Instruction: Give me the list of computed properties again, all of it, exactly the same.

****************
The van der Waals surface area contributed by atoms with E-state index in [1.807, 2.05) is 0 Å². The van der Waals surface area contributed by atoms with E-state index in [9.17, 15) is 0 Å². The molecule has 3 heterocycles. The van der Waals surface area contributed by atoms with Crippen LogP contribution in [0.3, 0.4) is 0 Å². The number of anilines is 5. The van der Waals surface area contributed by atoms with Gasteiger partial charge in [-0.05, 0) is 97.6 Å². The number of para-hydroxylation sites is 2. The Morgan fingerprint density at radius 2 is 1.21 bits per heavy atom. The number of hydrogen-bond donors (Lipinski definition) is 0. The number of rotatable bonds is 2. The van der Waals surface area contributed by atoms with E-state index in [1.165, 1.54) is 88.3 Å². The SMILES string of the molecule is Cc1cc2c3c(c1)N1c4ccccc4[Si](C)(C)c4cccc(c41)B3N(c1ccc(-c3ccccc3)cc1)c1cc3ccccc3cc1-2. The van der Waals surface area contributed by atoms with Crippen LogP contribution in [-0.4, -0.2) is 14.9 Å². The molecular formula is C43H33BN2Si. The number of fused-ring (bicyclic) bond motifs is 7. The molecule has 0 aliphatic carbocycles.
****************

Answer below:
The van der Waals surface area contributed by atoms with E-state index in [1.807, 2.05) is 0 Å². The van der Waals surface area contributed by atoms with E-state index in [9.17, 15) is 0 Å². The molecule has 3 heterocycles. The van der Waals surface area contributed by atoms with Crippen LogP contribution in [0.3, 0.4) is 0 Å². The number of anilines is 5. The van der Waals surface area contributed by atoms with Gasteiger partial charge in [-0.05, 0) is 97.6 Å². The number of para-hydroxylation sites is 2. The Morgan fingerprint density at radius 2 is 1.21 bits per heavy atom. The number of hydrogen-bond donors (Lipinski definition) is 0. The number of rotatable bonds is 2. The van der Waals surface area contributed by atoms with E-state index in [1.165, 1.54) is 88.3 Å². The SMILES string of the molecule is Cc1cc2c3c(c1)N1c4ccccc4[Si](C)(C)c4cccc(c41)B3N(c1ccc(-c3ccccc3)cc1)c1cc3ccccc3cc1-2. The van der Waals surface area contributed by atoms with Crippen LogP contribution in [-0.4, -0.2) is 14.9 Å². The molecular formula is C43H33BN2Si. The number of fused-ring (bicyclic) bond motifs is 7. The molecule has 0 aliphatic carbocycles.